So, the connection goes, as all who got into the ark found salvation, so all who pass through the waters of baptism find salvation and entrance into the great ark of the church.

And this is especially so when we baptize a baby. You see, Kathryn had no choice in the matter. This is not an individual thing, when the one being baptized has no understanding of what has happened to her today and no real possibility of remembering it.

That’s why we say, “Since this child is not yet of an age to speak for herself, her parents, and godparents, and the church must make promises, so that through Christian nurture she may come to make her own profession of faith and serve Christ in the church and the world.”

You see, Christianity is always a team sport – a community endeavor. And this is not just a Congregational idea, but it is at the heart of being a Christian. And even with adult baptisms when the person is making a personal profession of faith, it always takes place in community, and makes one a member of that community of faith.

Baptism is NOT just an event in the life of a person, or even a family. Baptism is an event in the life of the church. It’s true that in baptism we have an awareness of God’s love and claim on THIS particular person. But the ONLY way for Kathryn to even know not just THAT God loves her, but WHAT that love looks like, is for them to bring her here, and for you to be her Sunday School teachers and youth group advisors.

Because she may hit a rough patch – the whole family may hit a rough patch – just like we all do. And our faith may not be as strong as it once was.

You know, the Apostles’ Creed that we said is a good example of this. While we say it in the singular “I believe” it was written to be shared by the church during baptisms. Notice that the singular becomes plural – “Our Lord.” We don’t say these words because we necessarily believe every word, but because the church proclaims them as the foundation for our faith.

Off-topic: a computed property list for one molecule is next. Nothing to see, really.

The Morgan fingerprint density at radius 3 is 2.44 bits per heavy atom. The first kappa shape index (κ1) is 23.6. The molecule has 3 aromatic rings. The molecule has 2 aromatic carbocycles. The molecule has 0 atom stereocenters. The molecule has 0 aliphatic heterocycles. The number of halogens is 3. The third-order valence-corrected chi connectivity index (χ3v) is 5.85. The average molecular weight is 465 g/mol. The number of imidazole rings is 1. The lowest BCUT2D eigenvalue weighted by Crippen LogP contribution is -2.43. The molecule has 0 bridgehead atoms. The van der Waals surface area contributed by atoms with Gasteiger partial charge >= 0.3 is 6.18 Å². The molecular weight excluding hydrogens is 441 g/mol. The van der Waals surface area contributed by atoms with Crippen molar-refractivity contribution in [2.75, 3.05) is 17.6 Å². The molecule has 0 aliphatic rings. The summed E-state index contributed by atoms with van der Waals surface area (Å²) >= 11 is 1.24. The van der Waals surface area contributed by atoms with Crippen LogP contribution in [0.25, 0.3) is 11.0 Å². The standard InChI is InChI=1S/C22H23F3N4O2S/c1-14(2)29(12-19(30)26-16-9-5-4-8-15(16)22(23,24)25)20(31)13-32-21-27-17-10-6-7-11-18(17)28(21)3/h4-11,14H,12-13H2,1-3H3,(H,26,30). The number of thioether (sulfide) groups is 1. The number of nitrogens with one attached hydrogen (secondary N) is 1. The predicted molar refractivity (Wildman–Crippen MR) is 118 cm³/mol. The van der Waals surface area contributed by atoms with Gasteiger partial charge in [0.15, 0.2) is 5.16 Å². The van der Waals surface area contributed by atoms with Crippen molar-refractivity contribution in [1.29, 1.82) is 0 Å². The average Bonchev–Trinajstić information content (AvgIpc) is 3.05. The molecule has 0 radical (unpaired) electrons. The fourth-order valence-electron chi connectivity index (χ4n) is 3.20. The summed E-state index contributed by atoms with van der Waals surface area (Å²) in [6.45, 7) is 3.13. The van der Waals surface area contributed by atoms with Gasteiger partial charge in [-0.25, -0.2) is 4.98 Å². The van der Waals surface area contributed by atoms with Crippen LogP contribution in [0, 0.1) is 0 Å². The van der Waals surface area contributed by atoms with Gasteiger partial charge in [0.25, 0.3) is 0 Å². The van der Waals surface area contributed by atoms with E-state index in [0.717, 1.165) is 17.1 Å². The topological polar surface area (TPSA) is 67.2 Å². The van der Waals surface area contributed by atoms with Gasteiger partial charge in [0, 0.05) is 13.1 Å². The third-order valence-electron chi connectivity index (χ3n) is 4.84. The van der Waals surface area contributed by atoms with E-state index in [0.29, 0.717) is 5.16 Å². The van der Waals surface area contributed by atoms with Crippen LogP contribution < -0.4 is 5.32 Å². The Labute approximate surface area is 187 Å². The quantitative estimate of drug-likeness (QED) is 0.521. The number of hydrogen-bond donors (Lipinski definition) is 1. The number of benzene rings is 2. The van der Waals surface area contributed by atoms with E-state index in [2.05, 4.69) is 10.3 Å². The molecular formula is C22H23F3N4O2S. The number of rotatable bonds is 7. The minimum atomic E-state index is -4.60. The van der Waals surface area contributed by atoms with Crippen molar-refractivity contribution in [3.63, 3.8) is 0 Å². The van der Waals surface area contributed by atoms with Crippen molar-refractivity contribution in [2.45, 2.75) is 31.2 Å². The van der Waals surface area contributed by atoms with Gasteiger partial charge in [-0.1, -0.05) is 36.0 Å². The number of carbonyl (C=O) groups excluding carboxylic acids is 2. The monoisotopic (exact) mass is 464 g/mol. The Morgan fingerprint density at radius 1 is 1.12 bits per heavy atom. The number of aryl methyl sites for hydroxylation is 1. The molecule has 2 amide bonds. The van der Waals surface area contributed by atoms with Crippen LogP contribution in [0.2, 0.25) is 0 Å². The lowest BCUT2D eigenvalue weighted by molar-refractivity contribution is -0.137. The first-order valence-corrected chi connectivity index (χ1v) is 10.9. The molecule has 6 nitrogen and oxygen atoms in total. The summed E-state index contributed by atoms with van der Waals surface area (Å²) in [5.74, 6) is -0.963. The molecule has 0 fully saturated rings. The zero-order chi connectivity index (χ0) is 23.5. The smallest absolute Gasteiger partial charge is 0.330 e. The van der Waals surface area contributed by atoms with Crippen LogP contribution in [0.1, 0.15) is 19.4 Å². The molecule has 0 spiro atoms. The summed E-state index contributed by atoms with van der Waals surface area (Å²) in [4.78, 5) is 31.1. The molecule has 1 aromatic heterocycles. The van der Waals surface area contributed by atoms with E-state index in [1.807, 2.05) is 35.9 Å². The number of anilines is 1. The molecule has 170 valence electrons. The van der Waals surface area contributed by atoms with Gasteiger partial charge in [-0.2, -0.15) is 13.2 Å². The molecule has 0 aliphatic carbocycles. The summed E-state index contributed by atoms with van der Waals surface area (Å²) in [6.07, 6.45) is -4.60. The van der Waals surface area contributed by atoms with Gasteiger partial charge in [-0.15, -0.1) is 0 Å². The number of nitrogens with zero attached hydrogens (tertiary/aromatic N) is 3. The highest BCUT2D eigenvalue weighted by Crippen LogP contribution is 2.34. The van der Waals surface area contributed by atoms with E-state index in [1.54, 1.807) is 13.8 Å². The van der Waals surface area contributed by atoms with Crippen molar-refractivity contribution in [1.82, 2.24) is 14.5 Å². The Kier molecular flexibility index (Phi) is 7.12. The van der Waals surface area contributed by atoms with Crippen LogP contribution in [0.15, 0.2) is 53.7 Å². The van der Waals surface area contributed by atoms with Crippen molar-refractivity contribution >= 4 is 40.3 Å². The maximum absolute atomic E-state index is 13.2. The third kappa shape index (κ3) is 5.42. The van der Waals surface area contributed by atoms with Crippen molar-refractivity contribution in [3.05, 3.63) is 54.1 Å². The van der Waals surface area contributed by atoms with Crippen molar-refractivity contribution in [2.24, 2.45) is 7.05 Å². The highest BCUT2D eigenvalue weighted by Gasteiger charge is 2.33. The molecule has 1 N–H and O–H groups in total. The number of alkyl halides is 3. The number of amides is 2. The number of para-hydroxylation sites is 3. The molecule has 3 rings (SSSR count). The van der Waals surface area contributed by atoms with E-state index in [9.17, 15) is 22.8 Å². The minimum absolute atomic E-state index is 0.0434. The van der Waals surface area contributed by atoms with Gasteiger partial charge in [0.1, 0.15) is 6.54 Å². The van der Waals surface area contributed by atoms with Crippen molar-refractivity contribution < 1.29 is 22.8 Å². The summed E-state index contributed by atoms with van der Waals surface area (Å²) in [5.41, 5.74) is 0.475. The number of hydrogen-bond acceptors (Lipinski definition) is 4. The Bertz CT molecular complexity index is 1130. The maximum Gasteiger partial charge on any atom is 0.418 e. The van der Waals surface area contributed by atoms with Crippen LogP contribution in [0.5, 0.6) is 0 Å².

We don’t all believe the same things the same way, certainly.

Just as the elder of the African tribe said, “Yes, there have been lazy ones in this community. But they have been helped by those with much energy. There are stupid ones in the community, but they have been helped by those who are intelligent. Yes, there are ones with little faith in this village, but they have been helped by those with much faith.”

Now you may be wondering which of us are lazy, stupid, or have little faith. Well the answer is…sometimes me and sometimes you. Each of us can be lazy about our faith, or slow to learn what God is teaching us, or finding our faith flagging in the face of troubles that seem too much to bear. We are all the lazy one, the stupid ones, the ones with little faith.

However, you are also the one who is energetic, and intelligent, and the one with great faith. For even when we don’t feel it, others can draw strength from our strength. That’s what a church does. We bear one another’s burdens and share one another’s joys.
For the first followers of Jesus, gathering together was never an option. It was always the norm.

So here’s a word of comfort and a word of challenge.

If for you, the most important thing about being a Christian is the personal, private, individual faith – you know, just you and God (or you and Jesus, or you and the Holy Spirit, or you and all three) – then your growing edge is to discover the shared faith of the church, to talk more with people here about what you believe, or what you doubt, or what you struggle with, or what brings you joy.

On the other hand, if for you, the most important thing about being a Christian is the group stuff, worship, committees, dinners, social things – and you stay on the surface – then your growing edge is to discover a personal relationship with God (Jesus, the Holy Spirit, all three of them) – where you become attuned to what God has to say to YOU, and how He is active in YOUR actual life.

Because the good news is – it’s ALL IMPORTANT!
God speaks to our minds and hearts in ways that are deeply personal that only we can know. AND God speaks through the gathered body of Christ – His church!

What I believe is not enough – what WE believe is what will make an impact on our community for starts and, with God’s help, the world beyond.